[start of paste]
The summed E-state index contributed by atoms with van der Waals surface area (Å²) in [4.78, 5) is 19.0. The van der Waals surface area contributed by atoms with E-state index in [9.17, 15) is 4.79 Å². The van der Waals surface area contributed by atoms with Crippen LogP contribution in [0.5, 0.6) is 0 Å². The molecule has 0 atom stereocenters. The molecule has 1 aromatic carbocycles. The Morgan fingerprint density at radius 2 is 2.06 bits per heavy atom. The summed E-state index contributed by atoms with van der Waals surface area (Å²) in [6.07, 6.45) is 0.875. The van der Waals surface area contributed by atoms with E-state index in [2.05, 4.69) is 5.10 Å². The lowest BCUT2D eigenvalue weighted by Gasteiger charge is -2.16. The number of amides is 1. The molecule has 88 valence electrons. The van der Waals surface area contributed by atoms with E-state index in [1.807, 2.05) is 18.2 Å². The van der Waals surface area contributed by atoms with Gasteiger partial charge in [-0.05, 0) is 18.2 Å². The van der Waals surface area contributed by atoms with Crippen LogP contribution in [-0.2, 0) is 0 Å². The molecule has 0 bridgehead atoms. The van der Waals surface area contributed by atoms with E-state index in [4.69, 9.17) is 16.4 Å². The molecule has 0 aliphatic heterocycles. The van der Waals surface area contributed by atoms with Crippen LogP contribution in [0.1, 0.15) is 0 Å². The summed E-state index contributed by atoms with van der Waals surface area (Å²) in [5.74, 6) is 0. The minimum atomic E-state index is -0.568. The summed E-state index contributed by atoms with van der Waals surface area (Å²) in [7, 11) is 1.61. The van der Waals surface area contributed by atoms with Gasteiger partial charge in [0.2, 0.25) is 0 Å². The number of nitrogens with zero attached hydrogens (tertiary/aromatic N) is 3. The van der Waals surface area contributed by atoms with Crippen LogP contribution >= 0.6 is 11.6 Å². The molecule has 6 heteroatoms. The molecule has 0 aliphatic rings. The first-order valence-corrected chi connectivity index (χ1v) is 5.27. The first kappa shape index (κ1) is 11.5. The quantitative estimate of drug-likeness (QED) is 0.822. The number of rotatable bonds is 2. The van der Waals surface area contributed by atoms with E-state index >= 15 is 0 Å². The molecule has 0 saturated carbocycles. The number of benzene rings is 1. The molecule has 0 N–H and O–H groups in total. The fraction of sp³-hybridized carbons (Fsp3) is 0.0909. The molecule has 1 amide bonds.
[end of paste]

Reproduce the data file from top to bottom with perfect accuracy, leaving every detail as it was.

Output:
The summed E-state index contributed by atoms with van der Waals surface area (Å²) in [4.78, 5) is 19.0. The van der Waals surface area contributed by atoms with E-state index in [9.17, 15) is 4.79 Å². The van der Waals surface area contributed by atoms with Crippen LogP contribution in [0.5, 0.6) is 0 Å². The molecule has 0 atom stereocenters. The molecule has 1 aromatic carbocycles. The Morgan fingerprint density at radius 2 is 2.06 bits per heavy atom. The summed E-state index contributed by atoms with van der Waals surface area (Å²) in [6.07, 6.45) is 0.875. The van der Waals surface area contributed by atoms with E-state index in [2.05, 4.69) is 5.10 Å². The lowest BCUT2D eigenvalue weighted by Gasteiger charge is -2.16. The number of amides is 1. The molecule has 88 valence electrons. The van der Waals surface area contributed by atoms with E-state index in [1.807, 2.05) is 18.2 Å². The van der Waals surface area contributed by atoms with Gasteiger partial charge in [-0.05, 0) is 18.2 Å². The van der Waals surface area contributed by atoms with Crippen LogP contribution in [-0.2, 0) is 0 Å². The molecule has 0 bridgehead atoms. The van der Waals surface area contributed by atoms with E-state index in [4.69, 9.17) is 16.4 Å². The molecule has 0 aliphatic heterocycles. The van der Waals surface area contributed by atoms with Crippen LogP contribution in [0.1, 0.15) is 0 Å². The summed E-state index contributed by atoms with van der Waals surface area (Å²) in [5.74, 6) is 0. The minimum atomic E-state index is -0.568. The summed E-state index contributed by atoms with van der Waals surface area (Å²) in [7, 11) is 1.61. The van der Waals surface area contributed by atoms with Gasteiger partial charge in [0.2, 0.25) is 0 Å². The number of nitrogens with zero attached hydrogens (tertiary/aromatic N) is 3. The van der Waals surface area contributed by atoms with Crippen LogP contribution >= 0.6 is 11.6 Å². The molecule has 6 heteroatoms. The molecule has 0 aliphatic rings. The first-order valence-corrected chi connectivity index (χ1v) is 5.27. The first kappa shape index (κ1) is 11.5. The quantitative estimate of drug-likeness (QED) is 0.822. The number of rotatable bonds is 2. The van der Waals surface area contributed by atoms with E-state index >= 15 is 0 Å². The molecule has 0 saturated carbocycles. The number of benzene rings is 1. The molecule has 0 N–H and O–H groups in total. The fraction of sp³-hybridized carbons (Fsp3) is 0.0909. The molecule has 1 amide bonds.